Kids these days. With their iPods and LiveJournals, their lives are simultaneously as foreign and familiar as ours were when we were teenagers. But here's the important question: what are they reading? Well, I don't know, but it could be one (or both!) of these books which I am going to review for you now.
Pretty Little Devils by Nancy Holder
Pretty Little Devils is chick lit for the 15-and-under crowd. An interesting amalgamation of the movie Heathers (or the more recent Mean Girls) and The Babysitters Club series (perhaps with reminiscent touches of Christopher Pike novels -- the ones where the kids have a party and people start getting stabbed -- or perhaps I'm reaching), the novel tells the story of Hazel Stone, who, by the time she reaches her junior year, really wants to make it on to the high school social A-list. And the A-list at her school consists of four girls known as the Pretty Little Devils (PLDs). Fortunately for Hazel, the PLDs are looking to add a girl to their clique and pick her. This means that Hazel ditches all of her old friends and spends Fridays with a purple scrunchie in her hair because she's better than everyone else. Over time, Hazel starts developing doubts about the group's ringleader, a girl named Sylvia, who has a pretentious habit of dropping French phrases into conversation. Anyway, there are hook ups, break ups, plenty of underage drinking and occasional drug use, several pranks inspired by horror movies, and babysitting (these kids have cell phones to pay for) to keep the first part of the book rolling along. And then people start getting hacked to bits by a psychopathic classmate who, in a demonstration that this is not one of your mama's teenager horror books, keeps a blog about it. (I wonder what the URL of that thing is, and deeply hope that it's iliketostab.blogspot.com.)
The bodies pile up for awhile, but it all turns out alright in the end -- sort of. I would explain more, but I don't want to ruin it for you. To a 26-year-old (which is what I am), this book was incredibly cheesy -- I rolled my eyes at least once every other page -- but then I thought about whether I would've liked it when I was younger and realized that if this had been around when I was 13, I would've been all over it. That's the best endorsement I can give.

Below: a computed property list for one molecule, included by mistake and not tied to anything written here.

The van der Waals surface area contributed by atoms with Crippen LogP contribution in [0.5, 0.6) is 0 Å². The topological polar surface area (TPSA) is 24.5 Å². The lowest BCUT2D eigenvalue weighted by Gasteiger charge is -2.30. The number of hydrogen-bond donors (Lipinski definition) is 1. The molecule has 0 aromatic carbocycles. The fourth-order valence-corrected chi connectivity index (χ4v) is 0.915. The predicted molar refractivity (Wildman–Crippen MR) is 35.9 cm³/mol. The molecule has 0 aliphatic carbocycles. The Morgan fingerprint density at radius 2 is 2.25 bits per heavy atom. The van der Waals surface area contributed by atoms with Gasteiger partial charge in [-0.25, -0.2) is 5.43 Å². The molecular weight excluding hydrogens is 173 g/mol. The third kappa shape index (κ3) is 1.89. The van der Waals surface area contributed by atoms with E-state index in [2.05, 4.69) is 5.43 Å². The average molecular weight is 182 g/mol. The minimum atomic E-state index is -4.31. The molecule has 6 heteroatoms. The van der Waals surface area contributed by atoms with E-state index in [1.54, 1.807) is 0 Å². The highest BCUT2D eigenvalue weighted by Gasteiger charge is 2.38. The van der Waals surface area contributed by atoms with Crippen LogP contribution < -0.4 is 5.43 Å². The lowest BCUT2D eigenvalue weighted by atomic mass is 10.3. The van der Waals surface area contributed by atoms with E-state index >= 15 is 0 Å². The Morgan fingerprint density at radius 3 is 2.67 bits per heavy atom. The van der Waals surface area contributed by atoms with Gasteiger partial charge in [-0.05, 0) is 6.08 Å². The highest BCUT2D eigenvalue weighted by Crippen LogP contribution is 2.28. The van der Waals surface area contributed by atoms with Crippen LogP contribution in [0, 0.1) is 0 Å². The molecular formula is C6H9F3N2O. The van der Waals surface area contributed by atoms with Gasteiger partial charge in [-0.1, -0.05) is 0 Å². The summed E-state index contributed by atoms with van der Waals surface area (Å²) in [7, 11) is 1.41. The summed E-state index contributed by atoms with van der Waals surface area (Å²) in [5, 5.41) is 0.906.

Marly's Ghost by David Levithan (Illustrated by Brian Selznick)
This slender volume is a clever update of the Charles Dickens classic, A Christmas Carol. Set in the lives of modern high school students, it deals with the transformation of a boy named Ben, who has become incredibly bitter and angry after cancer takes the life Marly, his childhood sweetheart. Marly's death makes Ben believe that he'll never love again, and that love is, as he says in chapter 1, "a humbug". Yet, over Valentine's Day weekend, Ben is visited by Marly's ghost who tells him that three additional spirits -- the ghosts of love past, present and future -- will come to him because he needs to change his ways. Over the course of the ghosts' visits, Ben is confronted with the bitter person he's become and transforms into someone with an open heart just in time for Valentine's Day.
There's a potential problem in updating a story that is so familiar, it's become part of the popular consciousness, in that the newer version faces the danger of being nothing more than a hollow parody of the original. Levithan sidesteps this issue by taking the story out of its original setting (switching from Christmas to Valentine's Day) and by dealing honestly with his characters. Yes, on every page, it's easy to see where Levithan is updating Dickens (like how he's turned Tiny Tim from a sickly child to a couple whose names are Tiny and Tim, respectively), yet he still manages to make the story entirely his own. I think a lot of times, in writing and in life, adults talk to kids the way they think kids want to be talked to, instead of understanding that kids are people on their own level. As a result, they often take on a slightly patronizing, faux-cool tone that's incredibly easy to see through. Yet, with Marly's Ghost, David Levithan takes on the heavy subject of grief and makes it relatable. Not an easy feat, but the result is a lovely book.